In recent years, a class of chemicals called neonicotinoids has been linked to bee deaths and in April regulators banned the use of the pesticide for two years in Europe where bee populations have also plummeted. But vanEngelsdorp, an assistant research scientist at the University of Maryland, says the new study shows that the interaction of multiple pesticides is affecting bee health.

“The pesticide issue in itself is much more complex than we have led to be believe,” he says. “It’s a lot more complicated than just one product, which means of course the solution does not lie in just banning one class of product.”

The study found another complication in efforts to save the bees: US honey bees, which are descendants of European bees, do not bring home pollen from native North American crops but collect bee chow from nearby weeds and wildflowers. That pollen, however, was also contaminated with pesticides even though those plants were not the target of spraying.

“It’s not clear whether the pesticides are drifting over to those plants but we need take a new look at agricultural spraying practices,” says vanEngelsdorp.

What can we do?  Buzz About Bees has some suggestions.


There is much you can do in your own gardens to help save the bees! Ensure you have flowers and plants in bloom for as long as possible in the garden. Some bee species may come out early, and will be looking for much needed pollen and nectar sources provided by spring bulbs such as daffodils and crocuses. Pussy willow and herbs such as rosemary are also useful. Remember, some bees will continue foraging late into the season too, so try to ensure you include late flowering blooms in your garden, such as winter heathers. Check out the following link (opens new window) featuring calendarised lists of great bee plants.

You could also make efforts to purchase plants, bulbs and seeds free of neonicotinoid and systemic insecticides – more about this below. These pesticides are used widely in Holland, a major supplier to garden centers, grocery multiples and other plant sellers. Why not establish a relationship with a local nursery or grower you can trust, and ask them whether or not they are using these products.  Many conservation charities are asking for a suspension of these pesticides, and for an overhaul of the regulatory system.  As of August 2013, I’m not aware of a full ban on any of these produces – merely some temporary restrictions to some of these chemicals in certain circumstances.  This applies particularly to the EU and you can read more about it here and the global scenario here.

Another option is to purchase your plants, bulbs and seeds from organic suppliers.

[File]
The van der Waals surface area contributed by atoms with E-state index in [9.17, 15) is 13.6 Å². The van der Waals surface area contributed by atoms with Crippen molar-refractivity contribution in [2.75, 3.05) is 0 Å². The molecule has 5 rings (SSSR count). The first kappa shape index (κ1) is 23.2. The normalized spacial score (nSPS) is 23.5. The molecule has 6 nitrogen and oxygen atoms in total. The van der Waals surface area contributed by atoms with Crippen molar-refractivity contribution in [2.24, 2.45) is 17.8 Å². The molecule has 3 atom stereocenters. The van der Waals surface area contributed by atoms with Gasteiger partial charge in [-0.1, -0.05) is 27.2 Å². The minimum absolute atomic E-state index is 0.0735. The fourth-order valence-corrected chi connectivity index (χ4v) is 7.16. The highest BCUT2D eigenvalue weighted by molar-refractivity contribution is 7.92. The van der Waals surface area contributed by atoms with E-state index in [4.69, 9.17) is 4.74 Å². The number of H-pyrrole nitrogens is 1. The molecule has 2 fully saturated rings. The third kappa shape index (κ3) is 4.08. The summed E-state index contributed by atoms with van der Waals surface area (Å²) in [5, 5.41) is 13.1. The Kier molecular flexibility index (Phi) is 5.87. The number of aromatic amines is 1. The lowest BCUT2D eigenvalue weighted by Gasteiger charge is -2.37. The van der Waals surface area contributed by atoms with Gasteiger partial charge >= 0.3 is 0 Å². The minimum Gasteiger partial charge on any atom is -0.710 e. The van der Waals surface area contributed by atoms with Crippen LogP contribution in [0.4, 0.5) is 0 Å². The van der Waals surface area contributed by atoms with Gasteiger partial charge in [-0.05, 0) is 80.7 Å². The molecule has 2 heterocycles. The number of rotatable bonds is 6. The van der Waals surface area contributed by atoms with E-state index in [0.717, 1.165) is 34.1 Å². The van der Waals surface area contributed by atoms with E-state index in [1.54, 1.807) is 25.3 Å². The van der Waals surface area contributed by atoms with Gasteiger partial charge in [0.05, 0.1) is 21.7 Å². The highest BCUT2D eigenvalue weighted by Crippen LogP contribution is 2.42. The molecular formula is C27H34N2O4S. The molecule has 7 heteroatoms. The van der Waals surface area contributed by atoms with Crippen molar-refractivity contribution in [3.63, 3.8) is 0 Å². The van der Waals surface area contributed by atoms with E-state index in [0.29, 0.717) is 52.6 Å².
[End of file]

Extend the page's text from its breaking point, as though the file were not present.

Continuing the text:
Remember too that a supply of water and mud are useful. Some bees, such as Mason bees, use mud for constructing their nests.


When selecting plants for your garden, always remember that simple, old-fashioned varieties are better than highly cultivated ones. Herbs and heathers are generally great for bees, as well as traditional cottage style flowers (and whatever anyone says, they NEVER go out of fashion!).


Plant wildflowers in your garden, or even create a small meadow. There are several ways you could do this:

– allow a patch of lawn to grow, only mowing twice during the year (early and at the end of the season). Wait and see what comes up.

– sow seeds, or buy potted wildflowers (some may be difficult to establish otherwise).

– many grassy areas will not convert easily to meadow, because of resilient grasses that prevent wildflowers establishing themselves. If this is the case for you, sow a wildflower that is parasitic on tough grasses such as Yellow Rattle, which is loved by bees, and will out-compete the grass.

Take a look at these ideas for your lawn, including incorporating wildflowers.


If you want to help save the bees, try natural methods of pest control – such as putting up bird boxes and blasting aphids with water.

Many well-known garden pesticides contain neonicotinoids. The same applies to lawn care products.

The fact is, most insect species are beneficial or harmless.

Neonicotinoid pesticides can remain in the soil for years, and continue to be taken up by the plant (and the bees). Neonicoitinoids include imidacloprid, Acetimacloprid,Clothianidin, Thiacloprid, Thiamethoxam, Dinotefuran and Nitenpyram. To read more, follow this interesting link looking at patents for pesticides and what they reveal, go to this link to look at how neonicotinoids work, and this link about organic gardening.


A bundle of hollow canes could make a home for solitary bees. Some bumblebee species will take up residence in bird boxes, or an upturned plant pot (with holes) provisioned with bedding, and located in a secure, shady area. Take a look at this useful bees nest Q&A.

If you come across a bee nest or swarm, try not to disturb it. If it’s a solitary or bumblebee nest, they only last a season – and be careful not to mistake solitary bees for wasps, as some look alike. Most bees rarely sting unless provoked – see may page about bee sting facts.

Meanwhile, if you are concerned about a swarm or honey bee nest, contact a local beekeeper. Take a look at my information page about bee swarm removal.